Understanding Ecology’s rulemaking to amend requirements for facility oil handling standards and vessel oil transfers 

This page provides detailed background information on Ecology’s rulemaking to amend Chapter 173-180 WAC, Facility Oil Handling Standards and Chapter 173-184 WAC, Vessel Oil Transfer Advance Notice and Containment Requirements.

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This rulemaking is a result of ESHB 1578 Reducing threats to southern resident killer whales by improving the safety of oil transportation (also known as the Oil Transportation Safety bill) which includes:

  • The legislature finds that a variety of existing policies designed to reduce the risk of oil spills have helped contribute to a relatively strong safety record for oil moved by water, pipeline, and train in recent years in Washington state. Nevertheless, gaps exist in our safety regimen, especially deriving from shifts in the modes of overwater transportation of oil and the increased transport of oils that may submerge or sink, contributing to an unacceptable threat to Washington waters, where a catastrophic spill would inflict potentially irreversible damage on the endangered southern resident killer whales.
  • Therefore, it is the intent of the legislature to enact certain new safety requirements designed to reduce the current, acute risk from existing infrastructure and activities of an oil spill that could eradicate our whales, violate the treaty interests and fishing rights of potentially affected federally recognized Indian tribes, damage commercial fishing prospects, undercut many aspects of the economy that depend on the Salish Sea, and otherwise harm the health and well-being of Washington residents.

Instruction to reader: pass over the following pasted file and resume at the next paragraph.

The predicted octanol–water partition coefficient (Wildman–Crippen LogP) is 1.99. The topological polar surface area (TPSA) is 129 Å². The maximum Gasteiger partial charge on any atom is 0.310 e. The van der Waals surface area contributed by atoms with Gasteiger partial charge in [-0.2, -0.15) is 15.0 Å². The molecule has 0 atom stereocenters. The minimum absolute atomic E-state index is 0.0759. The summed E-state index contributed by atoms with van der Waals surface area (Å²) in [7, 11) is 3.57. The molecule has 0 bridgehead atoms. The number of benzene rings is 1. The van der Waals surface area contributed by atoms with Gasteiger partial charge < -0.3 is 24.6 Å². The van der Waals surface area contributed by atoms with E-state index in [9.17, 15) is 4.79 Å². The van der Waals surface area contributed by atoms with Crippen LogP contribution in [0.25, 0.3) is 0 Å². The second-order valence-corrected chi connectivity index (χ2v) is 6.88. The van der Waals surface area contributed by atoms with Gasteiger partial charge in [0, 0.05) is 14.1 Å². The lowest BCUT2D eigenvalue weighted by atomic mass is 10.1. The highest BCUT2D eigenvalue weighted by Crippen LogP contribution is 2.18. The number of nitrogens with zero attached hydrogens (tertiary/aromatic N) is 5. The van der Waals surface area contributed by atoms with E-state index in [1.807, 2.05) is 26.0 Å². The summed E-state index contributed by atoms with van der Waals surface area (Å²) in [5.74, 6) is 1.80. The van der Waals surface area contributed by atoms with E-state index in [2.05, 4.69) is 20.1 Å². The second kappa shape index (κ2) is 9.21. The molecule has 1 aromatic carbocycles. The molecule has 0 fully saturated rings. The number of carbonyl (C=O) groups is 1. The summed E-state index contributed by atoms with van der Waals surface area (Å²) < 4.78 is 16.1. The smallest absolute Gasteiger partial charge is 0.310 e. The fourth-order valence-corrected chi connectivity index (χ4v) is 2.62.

Require all secondary containment structures (that prevent spilled oil from reaching the waters of the state) to withstand seismic forces:

WA State defines secondary containment in WAC 173-180-025 (32): "Secondary containment" means containment systems, which prevent the discharge of oil from reaching the waters of the state.

Secondary containment is critical to protecting the waters of the state, including groundwater. Primary oil containment is the storage tank or pipe wall. Secondary containment is the second – and the last – line of defense. The state knows what earthquake preparedness updates are needed and they should be required for all refinery and bulk oil handling facility secondary containment systems. 

Require all oil transfer operations to be pre-boomed (when safe and effective to do so):

WA State enacted requirements for advance notices of transfer operations and pre-booming oil transfer operations in response to an oil spill. The information provided in advance of an oil transfer helps Ecology regulate these activities and have the information needed to respond to a spill if one occurs. Pre-booming is an important oil spill mitigation measure. If a spill happens it is contained and more easily collected before it can oil shorelines and cause extensive impacts.

WA State’s oil transfer operation regulations went into effect in 2007 in response to the 2003 Foss Barge – Point Wells oil spill. Just after midnight on December 30, 2003, approximately 5,000 gallons of heavy fuel oil was spilled during an oil transfer operation in Edmonds. Because the delivering and receiving vessels were not pre-boomed (to contain the spilled oil) and also because the spill happened in the middle of the night such that hours elapsed before oil spill response containment and recovery could be initiated; in less than 24 hours of the spill, almost all the oil had moved ashore damaging 400 acres of the Suquamish Indian Reservation’s prime cultural and environmental lands, including salt-water marsh, old growth timber, beaches, and clam beds.

The state’s 2007 oil transfer operations regulations required the pre-booming of oil transfer operations, but left a loophole: pre-booming is only required for oil transfer operations that occur at transfer rates greater than 500 gallons per minute.

Additional information about the 2003 oil spill